Grant helps Lafarge Alpena tackle scrap tire problem in the state | News, Sports, Jobs


News photo by Julie Riddle Waste tires partially fill a truck at the Alpena resource recovery facility in June.

ALPENA – Michigan has a scrap tire problem, but Alpena could help solve the problem.

By mid-2023, Alpena could rid the state of one-fifth of the 10 million used tires the Michiganders produce each year by allowing Lafarge Alpena to burn 2 million tires a year to heat the ovens used in the cement manufacturing process.

The legislature approved a $ 3 million grant through the state’s Scrap Tire Regulatory Fund to cover half the cost of the equipment needed to burn whole tires, according to Kirstin Clemens, waste tire coordinator for the Michigan Department of Environment, Great Lakes and Energy.

Most companies that burn tires for fuel need chipped tires, but the size of the Lafarge ovens allows the plant to burn whole tires, eliminating processing costs. No one has to remove the steel belts in the tires before burning them, like in other companies, because Lafarge can add the metal to the cement to strengthen the end product, Clemens said.

Lafarge is already using filtration equipment to meet state and federal standards for protection against emissions of nitrous oxide, sulfur dioxide and other chemicals of concern when tires burn, according to Melissa Byrnes, environmental engineer specialist from EGLE’s Air Quality division, which reviewed Lafarge’s application for the project.

News photo by Julie Riddle Scraps of burnt tires fill a container after a fire at a transfer station in Alpena in May.

The project will reduce reliance on fossil fuels, reduce Lafarge’s carbon footprint and prevent tires from sitting in unsightly – and potentially environmentally dangerous – piles, according to Jeff Scott, manager of the Alpena plant.

In Michigan, several power plants use chipped tires for fuel, including Viking Energy in Lincoln, which used about 1 million tires in 2020.


Meanwhile, Michigan drivers continue to create new used tires, as state agencies try to keep pace.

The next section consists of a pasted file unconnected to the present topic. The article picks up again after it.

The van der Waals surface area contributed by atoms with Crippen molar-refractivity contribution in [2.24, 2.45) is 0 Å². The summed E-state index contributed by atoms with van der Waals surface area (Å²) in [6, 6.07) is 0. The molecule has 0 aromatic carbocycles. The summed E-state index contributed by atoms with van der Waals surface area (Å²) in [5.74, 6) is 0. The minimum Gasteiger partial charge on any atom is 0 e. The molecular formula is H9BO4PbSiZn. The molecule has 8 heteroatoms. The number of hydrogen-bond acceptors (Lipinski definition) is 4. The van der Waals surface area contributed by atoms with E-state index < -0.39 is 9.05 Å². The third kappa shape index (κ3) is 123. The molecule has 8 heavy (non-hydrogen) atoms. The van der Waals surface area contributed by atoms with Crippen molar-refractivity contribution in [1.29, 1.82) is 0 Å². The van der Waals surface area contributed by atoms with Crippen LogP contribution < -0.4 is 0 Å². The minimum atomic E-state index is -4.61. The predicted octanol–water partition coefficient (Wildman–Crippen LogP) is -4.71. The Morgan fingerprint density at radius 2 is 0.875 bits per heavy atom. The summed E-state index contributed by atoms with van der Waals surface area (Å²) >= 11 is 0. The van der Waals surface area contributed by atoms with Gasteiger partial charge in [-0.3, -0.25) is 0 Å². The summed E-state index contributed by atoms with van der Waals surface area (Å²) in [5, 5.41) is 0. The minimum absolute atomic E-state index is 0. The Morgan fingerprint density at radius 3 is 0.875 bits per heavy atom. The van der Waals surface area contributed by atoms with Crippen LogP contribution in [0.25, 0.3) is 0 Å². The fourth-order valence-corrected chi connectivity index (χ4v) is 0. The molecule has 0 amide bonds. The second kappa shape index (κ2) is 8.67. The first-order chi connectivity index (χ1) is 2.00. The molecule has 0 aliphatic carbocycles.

Motorists and businesses recycled three out of four used tires in the United States in 2019, according to a report released in October by the US Tire Manufacturers Association.

News Photo by Julie Riddle Stan Mischley, installation manager at Alpena’s resource recovery facility, added a tire to a processor pile last month.

However, six years ago almost all used tires were recycled.

The change does not reflect a decrease in recycling, but an increase in the number of used tires generated each year, according to the report.

More than 55 million used tires remain in inventory nationwide – mostly in Michigan and seven other states, according to the report – even after EGLE’s used tire program has found and cleaned 35 million tires since 1991.

The program’s clean-up grants – including $ 9,000 given to Alpena County this year to support tire collection events – help keep those piles from growing. Supported by a vehicle title transfer fee of $ 1.50 in Michigan, the fund has also supported tire drive events in Alcona and Presque Isle counties for at least the past few years.

Residents deposited 3,500 tires during a May 1 drive conducted by the Alpena Resource Recovery Facility, according to facility manager Stan Mischley.

Tires collected at the event – free to residents for the first 10 tires – went to a transformer in Flint who grinds the tires as fuel or to replace sand, gravel and stone in road, construction projects and others.

Alpena’s resource recovery facility also takes tires out the rest of the year, but residents must pay to cover the cost of their recycling. The deposit costs $ 2 for a standard tire or $ 45 for tractor tires that take up space in a truck.

In addition to building materials, scrap tire converters turn tires into mulch products such as landscaping edging and starter trays, said Clemens, of EGLE. Metal recovered from tires finds new life as parts of vehicles and other products.


However, tires that do not reach transformers are not only breeding grounds for disease-carrying insects, but also pose a health hazard if they burn – giving off toxic smoke, carrying chemicals into the soil. and fueling a fire hardly extinguished with water or foam, according to the US Environmental Protection Agency.

A pile of tires burned down in a fire at the transfer facility from Greenway to Alpena in May. Greenway, an Alpena garbage removal service, complied with state regulations and inspections identified no additional fire threats, according to John Ozoga, deputy district supervisor for the management division. materials from EGLE, which has inspected the facility in recent years.

The tires burned intensely after the remainder of the fire was brought under control, however, and firefighters at the scene expressed concern that the tire blaze was extinguished.

A 1995 fire in Grand Traverse County kept a pile of 30-foot used tires on fire for several weeks, causing a nearby school to close and residents to be evacuated.

The fire gave a boost to the state’s scrap tire collection program, which targets inventory such as a pile of 3 million tires once located north of Kalamazoo, Clemens said.

Callers for the scrap tire program sometimes report that 20 tires need cleaning, apologizing for the large number, Clemens said.

“For us 100,000 tires is starting to be a lot,” she said. “It’s a question of scale.

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